I have talked before about how recycling is great, but it’s far from the end solution. We can all do more to reduce our reliance on single use plastic in order to protect our environment and combat climate change.
One of the things I have found most challenging about transitioning to a zero waste lifestyle is finding good alternatives to plastic packaged bathroom and beauty products. Have you ever thought about how many bottles of body wash you go through every year? Or how many tubes of toothpaste? These products produce a huge amount of waste. For example, one billion plastic toothbrushes are thrown away every year in the United States, creating 50 million pounds of waste. And this is only one of many eye watering statistics about the amount of waste we produce globally.
I know so many people who have mountains of products cluttering up their bathroom - and I used to one of them. The biggest revelation I had during this process is realising that many of these products I simply do not need, are full of false promises and don’t add value to my life. However, there are some essentials that almost everyone needs, so I decided to share my favourite zero waste swaps and where to find them.
Body wash vs solid soap bars
This is by far the easiest zero waste swap you can make, as bars of soap are readily available at all mainstream supermarkets so you don't need to make a special trip to find them. Humans were using soap for thousands of years with no problems before plastic packaging came along. Try to buy bars which have minimal packaging (like cardboard or paper) and are not in soft plastic (which is not easily recyclable). You'll notice in my cover photo I have a soap tray - this is a must-have as soap bars can become a bit sticky and soft if they don't dry them properly after each use.
Shampoo and conditioner vs solid soap bars
Shampoo bars have been around for a while, but I only became aware of them once I started trying to reduce my use of plastic. Lush has a huge range for all different hair types, and each bar should last about 6 months. I got the Montalbano shampoo bar and the Jungle conditioner bar. It is a bit strange to use at first, but I was pleasantly surprised by how foamy the shampoo bar gets and how little you need each time.
Plastic toothbrush vs bamboo toothbrush
Another easy swap - bamboo toothbrushes. As I mentioned above, plastic toothbrushes are a major source of waste as they need to be replaced three or four times a year. There are loads of bamboo and wooden toothbrush brands available now and you can buy them at most organic or whole food stores, or online. Be sure to check whether the bristles of your brush can be composted when you dispose of it. I have to cut the head off my toothbrush and put this in the landfill bin, while the handle goes straight in the compost bin.
Toothpaste vs toothpaste tabs
Instead of buying plastic tubes of toothpaste, you can buy toothpaste tabs at zero waste stores, at Lush or online. They are a bit more difficult to come by and can be expensive, so many zero-wasters will make their own toothpaste instead. I prefer the toothpaste tabs as they are more foamy and my teeth feel cleaner than when using a DIY toothpaste. In my cover photo, you will also see plastic free floss. This is silk based floss instead of plastic (not suitable for vegans) and the container is glass. Again, you'll find this in zero waste stores or online.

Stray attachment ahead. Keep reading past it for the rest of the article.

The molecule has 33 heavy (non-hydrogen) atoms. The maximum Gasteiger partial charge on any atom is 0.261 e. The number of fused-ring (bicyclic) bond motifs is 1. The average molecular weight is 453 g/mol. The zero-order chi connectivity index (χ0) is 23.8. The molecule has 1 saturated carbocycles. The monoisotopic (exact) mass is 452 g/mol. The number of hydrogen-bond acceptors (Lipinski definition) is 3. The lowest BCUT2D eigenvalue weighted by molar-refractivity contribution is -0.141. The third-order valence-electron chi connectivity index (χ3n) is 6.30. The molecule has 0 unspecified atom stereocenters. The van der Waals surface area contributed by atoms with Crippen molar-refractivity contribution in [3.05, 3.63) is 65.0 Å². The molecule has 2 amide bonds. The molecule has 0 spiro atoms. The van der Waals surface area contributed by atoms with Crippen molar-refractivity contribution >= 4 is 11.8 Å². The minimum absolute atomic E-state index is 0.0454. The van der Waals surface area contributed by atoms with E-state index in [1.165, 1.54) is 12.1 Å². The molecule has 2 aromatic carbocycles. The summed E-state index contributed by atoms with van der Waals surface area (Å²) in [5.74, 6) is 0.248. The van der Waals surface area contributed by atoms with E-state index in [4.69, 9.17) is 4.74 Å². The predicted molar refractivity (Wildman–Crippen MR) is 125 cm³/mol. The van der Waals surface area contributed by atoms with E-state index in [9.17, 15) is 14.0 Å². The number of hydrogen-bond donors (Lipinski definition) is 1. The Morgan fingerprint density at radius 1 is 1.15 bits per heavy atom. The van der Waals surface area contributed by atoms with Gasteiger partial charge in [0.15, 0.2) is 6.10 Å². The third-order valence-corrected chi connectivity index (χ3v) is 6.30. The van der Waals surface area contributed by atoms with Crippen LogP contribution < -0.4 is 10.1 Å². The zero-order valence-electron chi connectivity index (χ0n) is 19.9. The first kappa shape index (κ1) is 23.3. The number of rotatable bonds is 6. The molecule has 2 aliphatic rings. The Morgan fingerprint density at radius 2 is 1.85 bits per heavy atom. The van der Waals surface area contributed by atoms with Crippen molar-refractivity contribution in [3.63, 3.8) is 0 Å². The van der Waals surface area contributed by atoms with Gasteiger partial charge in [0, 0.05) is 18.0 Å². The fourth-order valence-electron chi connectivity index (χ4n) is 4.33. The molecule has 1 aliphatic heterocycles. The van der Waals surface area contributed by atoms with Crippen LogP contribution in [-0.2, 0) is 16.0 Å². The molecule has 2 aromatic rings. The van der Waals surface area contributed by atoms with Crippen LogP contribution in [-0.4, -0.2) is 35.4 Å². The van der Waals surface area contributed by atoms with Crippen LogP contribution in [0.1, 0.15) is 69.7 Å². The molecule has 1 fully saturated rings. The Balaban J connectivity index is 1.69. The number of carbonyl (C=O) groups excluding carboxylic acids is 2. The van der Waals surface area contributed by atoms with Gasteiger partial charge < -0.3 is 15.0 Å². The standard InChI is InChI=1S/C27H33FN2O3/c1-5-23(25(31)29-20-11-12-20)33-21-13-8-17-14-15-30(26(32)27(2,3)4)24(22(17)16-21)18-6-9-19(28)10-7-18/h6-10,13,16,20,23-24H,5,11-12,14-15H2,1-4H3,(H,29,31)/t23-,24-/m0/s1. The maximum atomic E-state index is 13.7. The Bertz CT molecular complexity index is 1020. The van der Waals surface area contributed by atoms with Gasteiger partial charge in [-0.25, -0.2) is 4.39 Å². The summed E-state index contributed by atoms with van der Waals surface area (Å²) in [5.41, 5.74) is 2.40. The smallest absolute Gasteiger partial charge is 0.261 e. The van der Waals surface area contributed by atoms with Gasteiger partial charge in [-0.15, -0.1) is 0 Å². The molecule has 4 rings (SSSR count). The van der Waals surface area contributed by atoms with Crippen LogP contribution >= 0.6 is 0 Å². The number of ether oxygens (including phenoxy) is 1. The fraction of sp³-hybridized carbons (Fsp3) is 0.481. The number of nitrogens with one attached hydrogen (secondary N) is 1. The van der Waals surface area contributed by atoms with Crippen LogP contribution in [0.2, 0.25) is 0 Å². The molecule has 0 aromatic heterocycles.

Body butter vs DIY
I use the Trash is for Tossers recipe to make my own body butter. I'll admit that the two main ingredients (organic cocoa butter and shea butter) are expensive, but I should be able to make about four or five batches of moisturiser - which means it will end up not being that much more expensive than store-bought moisturiser. The other two ingredients I use are almond oil and jojoba oil, as I find if I use coconut oil then the moisturiser doesn't absorb easily.
Plastic packaged cosmetics vs Lush products
There are some plastic packaged cosmetic products which are very difficult to replace. For example. lots of zero waste bloggers will use the same moisturiser for their face as they do for their body, so will use a recipe similar to the one above. I tried this, but unfortunately it is just too oily for my skin. I decided to buy a Lush moisturiser, as they recycle all their packaging and you can take your empties back to the store for them to reuse. Basically if there are products that you need, but you can’t currently get it without plastic, then Lush should be your go-to and you should return your used containers to them. Not a perfect solution but a step in the right direction!
Deodorant vs DIY
One of my best friends gave me her recipe for DIY deodorant, which is so easy and cheap to make. Simply mix equal parts bi carb soda, corn flour and enough coconut oil for the deodorant to reach your preferred consistency. You can also add some essential oils if you like a fragrance.
Make up remover vs Jojoba oil
Forget make up remover, natural oils are a great alternative for removing make up at the end of the day and they are also super moisturising! Coconut oil is a favourite as it's so versatile, but I recently switched to organic jojoba oil as I find it less oily! Yes, it's expensive, but it lasts a long time as you need a very small amount each time you use it. I use my hands to apply it so I no longer buy cotton pads. The packaging is in glass so it's plastic free!
So there you have it - these are my favourite zero waste beauty swaps and bathroom essentials. But what's that you say - "I can't live without X and it comes in plastic!" - that's ok, start with a few easier swaps and make sure you dispose of the plastic properly. Check if it can be recycled (look for the recycling symbol on the bottom of the product), and if it can't, contact the brand and ask them why not. The more people who demand change, the more likely it is to happen.